Last decade, Arizona experimented with relaxing the rules of evidence. In Arizona, prior to this change, family law cases, such as divorce and child custody cases, were subject to the formal rules of evidence that apply in civil and criminal court. However, this proved to be a hindrance to the efficient disposition of cases, especially those involving self-represented parties. This is because if a person does not follow the formal rules of evidence exactly as required, important information can be kept out of the trial, and conversely, very damaging information could be let in (if the proper steps were not taken to keep it out before it was let in).
When Arizona changed its application of the rules of evidence in family law cases, it started with the default status of a relaxed version of the evidentiary rules. The most obvious and important of the changes is that hearsay evidence is now admissible in family court cases unless it is so extreme that it would be too damaging to allow it to be talked about or used in court. Another important change is that with regard to proving the authenticity of documents, building an evidentiary foundation, and other matters that used to take up lots of time in court, you can simply use the documents if they appear to be legitimate (authentic and untampered-with). Family law hearings and trials are much shorter than civil or criminal hearings and trials.
Whereas a civil trial can go on for weeks in some cases, most divorce and child custody trials take only hours. Divorce and custody cases in Arizona should be scheduled for at least a day on average, but unfortunately that rarely happens. Because there is so little time for trial, relaxing the rules of evidence has enabled parties to present far more evidence and testimony than used to be the case before the changes to the rules of evidence were implemented. An important decision an attorney must make is whether to demand that the strict, formal rules of evidence be applied. That is an option in every case. Nobody is forced to present their case under the informal evidentiary rules.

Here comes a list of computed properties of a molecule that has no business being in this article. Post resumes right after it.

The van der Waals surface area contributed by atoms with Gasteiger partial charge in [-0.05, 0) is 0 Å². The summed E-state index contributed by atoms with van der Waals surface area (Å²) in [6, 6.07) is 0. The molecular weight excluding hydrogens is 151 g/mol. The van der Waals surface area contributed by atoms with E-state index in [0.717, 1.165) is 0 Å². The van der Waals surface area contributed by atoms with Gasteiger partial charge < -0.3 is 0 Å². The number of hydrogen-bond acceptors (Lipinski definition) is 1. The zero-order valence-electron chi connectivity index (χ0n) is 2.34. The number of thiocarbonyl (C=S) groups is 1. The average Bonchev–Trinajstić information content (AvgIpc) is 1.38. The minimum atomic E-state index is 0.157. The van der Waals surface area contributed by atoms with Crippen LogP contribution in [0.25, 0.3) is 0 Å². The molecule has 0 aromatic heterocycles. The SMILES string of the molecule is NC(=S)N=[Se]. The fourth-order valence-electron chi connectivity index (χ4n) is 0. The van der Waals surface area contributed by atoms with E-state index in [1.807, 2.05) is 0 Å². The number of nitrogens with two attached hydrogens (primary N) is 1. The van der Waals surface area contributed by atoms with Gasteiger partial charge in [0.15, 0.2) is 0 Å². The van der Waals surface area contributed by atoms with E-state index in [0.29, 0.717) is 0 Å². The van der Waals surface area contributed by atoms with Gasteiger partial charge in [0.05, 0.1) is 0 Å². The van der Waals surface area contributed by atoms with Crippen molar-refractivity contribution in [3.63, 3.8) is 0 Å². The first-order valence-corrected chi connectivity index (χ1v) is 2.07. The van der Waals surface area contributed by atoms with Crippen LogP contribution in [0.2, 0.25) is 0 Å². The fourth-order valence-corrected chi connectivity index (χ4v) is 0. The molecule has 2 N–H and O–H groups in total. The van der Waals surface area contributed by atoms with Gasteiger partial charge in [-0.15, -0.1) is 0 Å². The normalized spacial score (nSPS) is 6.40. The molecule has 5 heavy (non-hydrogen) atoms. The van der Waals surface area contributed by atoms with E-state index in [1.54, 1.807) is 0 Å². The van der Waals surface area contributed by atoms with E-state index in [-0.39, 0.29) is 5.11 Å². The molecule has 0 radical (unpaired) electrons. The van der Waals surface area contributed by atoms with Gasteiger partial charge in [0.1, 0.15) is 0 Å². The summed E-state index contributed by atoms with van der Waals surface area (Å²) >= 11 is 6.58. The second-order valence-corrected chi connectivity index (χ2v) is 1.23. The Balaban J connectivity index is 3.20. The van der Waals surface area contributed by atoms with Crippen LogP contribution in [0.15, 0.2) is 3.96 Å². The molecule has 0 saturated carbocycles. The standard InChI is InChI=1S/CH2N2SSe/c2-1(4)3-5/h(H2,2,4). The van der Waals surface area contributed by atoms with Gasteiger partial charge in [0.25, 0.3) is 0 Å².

In a good number of cases, depending on what your objective is, it is much better to force the other side to comply with the strict rules of evidence in order to prevent them from loading their case with evidence that is of questionable value or reliability. This is the kind of decision that many people who represent themselves fail to consider. Even many family law attorneys appear to routinely operate under the informal evidentiary rules without considering the consequences. You want to hire an attorney who is able to make a good judgment about whether your case should be heard under the relaxed rules of evidence or the formal, strict rules of evidence.
Your case could be won or lost with just this one decision that appears to be overlooked by many family law attorneys.
Can Someone Lose Their Pet To Their Spouse In A Divorce Case?
Nearly seventy percent of households in America have a cat or dog or both. What happens to these pets in divorce cases in Arizona? People are very attached to their pets and often consider them to be members of the family. Pets themselves are often very attached to their owners and probably will be emotionally affected if they are separated from the owner they are most closely bonded to. Unfortunately, Arizona law is very harsh toward pet owners. Under Arizona law, pets are considered to be community property if they were acquired during the marriage from community sources (such as the income of either or both spouses during the marriage).
If the pet was owned before marriage, it continues to be the sole property of that spouse. If the pet was a gift from one spouse to the other, it belongs to the spouse who received it as a gift. If the pet was a gift from a third party, it belongs to the spouse who received it as a gift. If the pet was received from a third party as a gift to both spouses, then the pet is treated as community property. When a pet is treated as community property, it is coldly considered to be no different than a chair, bed, or dresser. If the pet has special monetary value (a show dog, for example) the pet’s value will need to be determined and offset by other property.
For example, if the pet is worth $1,000 and you receive the pet in the court’s division of your property, your spouse will need to receive property of equivalent value. However, the pet’s true value is emotional in nature and cannot be monetized. That is a major problem for divorcing couples. If the divorcing couples are cooperative, they can agree to share the pet. A good divorce attorney can help you to draft an enforceable agreement to share your pet with your ex. But if you and your spouse cannot agree to share the pet, the judge is going to award the pet to just one of you.
If you need the pet for a disability, then you are very likely going to be the spouse who is awarded the pet. But even if you by far are the spouse who is most emotionally attached to the pet that does not guarantee that you are the one who is going to be awarded the pet. A vindictive spouse can use the pet against you as leverage in settlement negotiations. It is important to have a good divorce attorney on your side to find other things to use against your spouse in negotiations or at trial in order to increase the likelihood that you will be the spouse who is awarded the pet that brings you so much joy.
For more information on Rules Of Evidence In Divorce, a free initial consultation is your next best step. Get the information and legal answers you are seeking by calling (602) 466-7055 today.